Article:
I’ve been thinking lately that maybe the key to experiencing the divine is not to wait for a sign—the burning bush, the parting of the sea, the water turned into wine—but to contemplate the small wonders that surround us, the everyday yet still astounding occurrences that point to forces bigger than ourselves, but don’t require some hard-to-swallow explanation. I’m talking about nature and the complex, but elegant processes that keep it alive, the endless coming and going of human life over the eons and the advances we’ve made throughout, the sun that warms our planet and makes everything possible, and the existence of love, be it for a particular person or the entire human family. The evidence, it seems, is there, but for some reason only a small percentage of us take the time to notice. (I do not count myself among this enlightened group.)
When it comes to the Almighty, most of us look for shortcuts. The fastest route, the insider information, or the secret code that’ll let us jump ahead without doing the work. Enlightenment doesn’t work that way. It can’t be hacked or expedited by saying the right things, wearing the right clothes, or knowing the right people. The process is unique to each individual and the rate of progress depends on one’s willingness to make the effort. There is, however, a difference between bending the rules and getting a few helpful hints, between having a cheat code and benefiting from the wisdom of someone who’s been there. Like the blazes on a hiking trail, honest insight and good advice can help you get where you’re going, but you still have to take each step and bear the weight of your pack. A true spiritual leader knows this and won’t promise to get you to the promised land faster than your pace will allow. A false one will have transportation pre-arranged to get you there as soon as possible, and then take the credit for your progress. As every silver-tongued charlatan knows, the desire to believe, the hunger for an answer and the want of a prepackaged way to live that removes all the guesswork and uncertainty, never goes out of season—and it makes those all-too-eager to believe ripe for the picking.
This is what makes belief so risky. The border between wanting to believe and convincing yourself that something is true is faint and easy to cross. Faith is often portrayed as something solid and concrete, but in reality it’s not so sturdy. I recently read that faith without doubt isn’t faith. It’s certainty, and you don’t need faith in things that are certain. I like that. It leaves room for questions, for the lack of answers, and in doing so helps take some of the pressure off. It gives us something to hang on to when the parables and the teachings don’t.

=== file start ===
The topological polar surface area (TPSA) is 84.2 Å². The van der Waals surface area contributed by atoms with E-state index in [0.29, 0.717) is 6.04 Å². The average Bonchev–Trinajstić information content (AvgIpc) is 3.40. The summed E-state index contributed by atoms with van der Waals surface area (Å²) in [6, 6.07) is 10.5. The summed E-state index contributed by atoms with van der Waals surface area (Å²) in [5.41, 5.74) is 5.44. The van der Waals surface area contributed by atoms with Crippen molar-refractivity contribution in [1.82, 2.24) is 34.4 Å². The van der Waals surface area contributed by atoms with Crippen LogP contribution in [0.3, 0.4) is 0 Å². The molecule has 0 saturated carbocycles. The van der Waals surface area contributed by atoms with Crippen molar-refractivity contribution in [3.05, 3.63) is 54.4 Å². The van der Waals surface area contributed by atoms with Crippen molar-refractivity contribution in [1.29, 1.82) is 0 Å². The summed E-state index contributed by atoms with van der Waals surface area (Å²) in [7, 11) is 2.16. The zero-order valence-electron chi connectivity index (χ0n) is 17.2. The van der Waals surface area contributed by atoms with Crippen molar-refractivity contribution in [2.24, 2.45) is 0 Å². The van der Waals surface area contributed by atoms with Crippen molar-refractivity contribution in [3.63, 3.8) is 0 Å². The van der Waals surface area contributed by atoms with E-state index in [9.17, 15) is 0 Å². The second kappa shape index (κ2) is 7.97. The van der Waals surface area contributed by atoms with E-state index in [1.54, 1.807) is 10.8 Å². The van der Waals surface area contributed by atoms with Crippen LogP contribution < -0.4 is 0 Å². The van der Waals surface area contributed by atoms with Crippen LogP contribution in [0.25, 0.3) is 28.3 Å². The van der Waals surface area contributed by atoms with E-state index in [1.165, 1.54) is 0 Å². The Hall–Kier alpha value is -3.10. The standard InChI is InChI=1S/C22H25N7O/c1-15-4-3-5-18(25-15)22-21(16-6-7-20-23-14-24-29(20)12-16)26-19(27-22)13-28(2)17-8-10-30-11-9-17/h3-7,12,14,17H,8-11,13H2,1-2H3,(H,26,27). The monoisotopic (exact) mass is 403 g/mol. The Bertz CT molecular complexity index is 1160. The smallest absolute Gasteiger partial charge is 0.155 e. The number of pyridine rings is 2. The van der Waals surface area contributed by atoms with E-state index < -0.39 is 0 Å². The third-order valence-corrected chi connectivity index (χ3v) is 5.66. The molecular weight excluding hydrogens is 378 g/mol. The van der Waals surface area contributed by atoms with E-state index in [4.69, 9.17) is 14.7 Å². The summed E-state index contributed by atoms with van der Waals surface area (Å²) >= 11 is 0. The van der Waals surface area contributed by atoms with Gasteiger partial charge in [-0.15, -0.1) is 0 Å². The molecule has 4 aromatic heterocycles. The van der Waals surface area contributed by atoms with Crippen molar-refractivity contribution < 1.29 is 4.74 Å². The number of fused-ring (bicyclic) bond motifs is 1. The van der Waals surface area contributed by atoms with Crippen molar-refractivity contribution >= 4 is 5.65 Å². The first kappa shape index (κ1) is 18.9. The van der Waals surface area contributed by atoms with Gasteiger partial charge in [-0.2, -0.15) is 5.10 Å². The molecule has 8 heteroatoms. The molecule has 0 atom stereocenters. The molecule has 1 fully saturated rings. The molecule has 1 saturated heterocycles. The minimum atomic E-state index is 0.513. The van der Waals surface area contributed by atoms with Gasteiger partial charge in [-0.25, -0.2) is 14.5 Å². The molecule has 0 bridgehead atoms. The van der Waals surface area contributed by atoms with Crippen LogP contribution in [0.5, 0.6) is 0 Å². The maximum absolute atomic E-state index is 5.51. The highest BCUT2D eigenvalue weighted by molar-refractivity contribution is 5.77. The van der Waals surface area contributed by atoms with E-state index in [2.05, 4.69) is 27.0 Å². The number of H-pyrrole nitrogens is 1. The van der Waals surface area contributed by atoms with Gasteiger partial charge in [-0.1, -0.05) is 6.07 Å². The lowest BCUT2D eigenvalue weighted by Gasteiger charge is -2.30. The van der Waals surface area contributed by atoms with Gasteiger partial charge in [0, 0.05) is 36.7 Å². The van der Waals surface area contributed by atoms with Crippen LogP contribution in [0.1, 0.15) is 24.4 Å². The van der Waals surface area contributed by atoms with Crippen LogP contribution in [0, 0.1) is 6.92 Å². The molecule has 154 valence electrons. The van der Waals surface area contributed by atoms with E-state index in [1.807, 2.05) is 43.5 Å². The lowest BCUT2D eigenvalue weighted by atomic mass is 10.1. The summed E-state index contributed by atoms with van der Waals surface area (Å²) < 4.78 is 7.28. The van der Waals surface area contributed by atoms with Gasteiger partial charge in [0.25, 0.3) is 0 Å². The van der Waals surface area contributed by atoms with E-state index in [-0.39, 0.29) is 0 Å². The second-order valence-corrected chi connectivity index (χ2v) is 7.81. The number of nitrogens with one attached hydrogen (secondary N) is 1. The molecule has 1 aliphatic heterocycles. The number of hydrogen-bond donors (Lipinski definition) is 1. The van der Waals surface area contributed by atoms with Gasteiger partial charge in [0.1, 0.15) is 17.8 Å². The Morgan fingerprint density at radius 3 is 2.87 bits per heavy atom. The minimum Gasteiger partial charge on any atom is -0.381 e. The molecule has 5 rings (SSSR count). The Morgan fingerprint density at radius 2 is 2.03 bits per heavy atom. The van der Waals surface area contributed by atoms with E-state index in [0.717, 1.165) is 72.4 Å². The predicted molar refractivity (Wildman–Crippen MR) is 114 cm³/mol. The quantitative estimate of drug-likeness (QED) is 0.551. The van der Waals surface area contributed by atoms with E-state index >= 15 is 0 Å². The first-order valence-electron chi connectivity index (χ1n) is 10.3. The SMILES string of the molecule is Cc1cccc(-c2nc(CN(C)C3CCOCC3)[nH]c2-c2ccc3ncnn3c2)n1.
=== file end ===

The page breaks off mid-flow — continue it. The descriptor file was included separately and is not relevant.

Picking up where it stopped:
The same, it seems, applies to memory. My coworkers told me I’d never forget The Guru. They didn’t say anything about whether what I remembered about him would be true.
* * *
As it turns out, my memory of going to see The Guru is a perfect example of paramnesia.
Paramnesia n. 1. A belief that one is recalling events or experiences that never really occurred. 2. Any disorder of memory involving misremembering rather than failing to remember, including déjà vu and jamais vu.
This definition comes from the Oxford Dictionary of Psychology and I suppose it does the job. However, a much more interesting explanation of paramnesia—and one that is more pertinent to my story here—lies in Robert J. Campbell’s Psychiatric Dictionary (6th edition). It reads:
Paramnesia Disturbance of memory in which real facts and phantasies are confused. Thus, the patient is unable to tell whether he or she had dreamed or actually experienced that of which he or she has given an account. Paramnesia is a common phenomenon in dreams, and in the schizophrenias where it often appears as false recognition such as déjà fait or déjà vu. Such paramnesia may also occur in the normal person. [Emphasis mine]